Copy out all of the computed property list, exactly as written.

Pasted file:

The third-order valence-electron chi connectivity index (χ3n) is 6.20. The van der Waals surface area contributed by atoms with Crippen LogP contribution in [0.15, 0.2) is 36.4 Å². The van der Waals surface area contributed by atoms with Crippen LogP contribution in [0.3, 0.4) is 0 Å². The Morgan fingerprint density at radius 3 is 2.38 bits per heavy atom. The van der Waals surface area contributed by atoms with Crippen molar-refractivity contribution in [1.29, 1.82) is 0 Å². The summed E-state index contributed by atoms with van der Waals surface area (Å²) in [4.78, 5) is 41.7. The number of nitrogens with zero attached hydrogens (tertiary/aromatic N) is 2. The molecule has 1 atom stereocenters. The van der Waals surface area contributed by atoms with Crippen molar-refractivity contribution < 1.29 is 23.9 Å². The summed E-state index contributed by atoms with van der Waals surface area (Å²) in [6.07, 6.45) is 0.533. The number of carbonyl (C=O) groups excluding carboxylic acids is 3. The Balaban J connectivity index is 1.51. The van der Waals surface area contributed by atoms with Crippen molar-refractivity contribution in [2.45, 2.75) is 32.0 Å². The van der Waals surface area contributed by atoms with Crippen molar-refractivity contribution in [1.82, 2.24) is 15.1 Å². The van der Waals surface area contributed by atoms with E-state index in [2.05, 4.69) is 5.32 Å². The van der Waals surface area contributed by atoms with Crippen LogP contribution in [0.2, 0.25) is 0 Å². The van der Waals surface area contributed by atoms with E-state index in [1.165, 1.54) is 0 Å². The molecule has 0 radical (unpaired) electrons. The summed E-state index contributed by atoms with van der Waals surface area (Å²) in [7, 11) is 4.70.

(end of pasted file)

The third-order valence-electron chi connectivity index (χ3n) is 6.20. The van der Waals surface area contributed by atoms with Crippen LogP contribution in [0.15, 0.2) is 36.4 Å². The van der Waals surface area contributed by atoms with Crippen LogP contribution in [0.3, 0.4) is 0 Å². The Morgan fingerprint density at radius 3 is 2.38 bits per heavy atom. The van der Waals surface area contributed by atoms with Crippen molar-refractivity contribution in [1.29, 1.82) is 0 Å². The summed E-state index contributed by atoms with van der Waals surface area (Å²) in [4.78, 5) is 41.7. The number of nitrogens with zero attached hydrogens (tertiary/aromatic N) is 2. The molecule has 1 atom stereocenters. The van der Waals surface area contributed by atoms with Crippen molar-refractivity contribution < 1.29 is 23.9 Å². The summed E-state index contributed by atoms with van der Waals surface area (Å²) in [6.07, 6.45) is 0.533. The number of carbonyl (C=O) groups excluding carboxylic acids is 3. The Balaban J connectivity index is 1.51. The van der Waals surface area contributed by atoms with Crippen molar-refractivity contribution in [2.45, 2.75) is 32.0 Å². The van der Waals surface area contributed by atoms with Crippen molar-refractivity contribution in [1.82, 2.24) is 15.1 Å². The van der Waals surface area contributed by atoms with E-state index in [2.05, 4.69) is 5.32 Å². The van der Waals surface area contributed by atoms with Crippen LogP contribution in [0.2, 0.25) is 0 Å². The van der Waals surface area contributed by atoms with E-state index in [1.165, 1.54) is 0 Å². The molecule has 0 radical (unpaired) electrons. The summed E-state index contributed by atoms with van der Waals surface area (Å²) in [7, 11) is 4.70.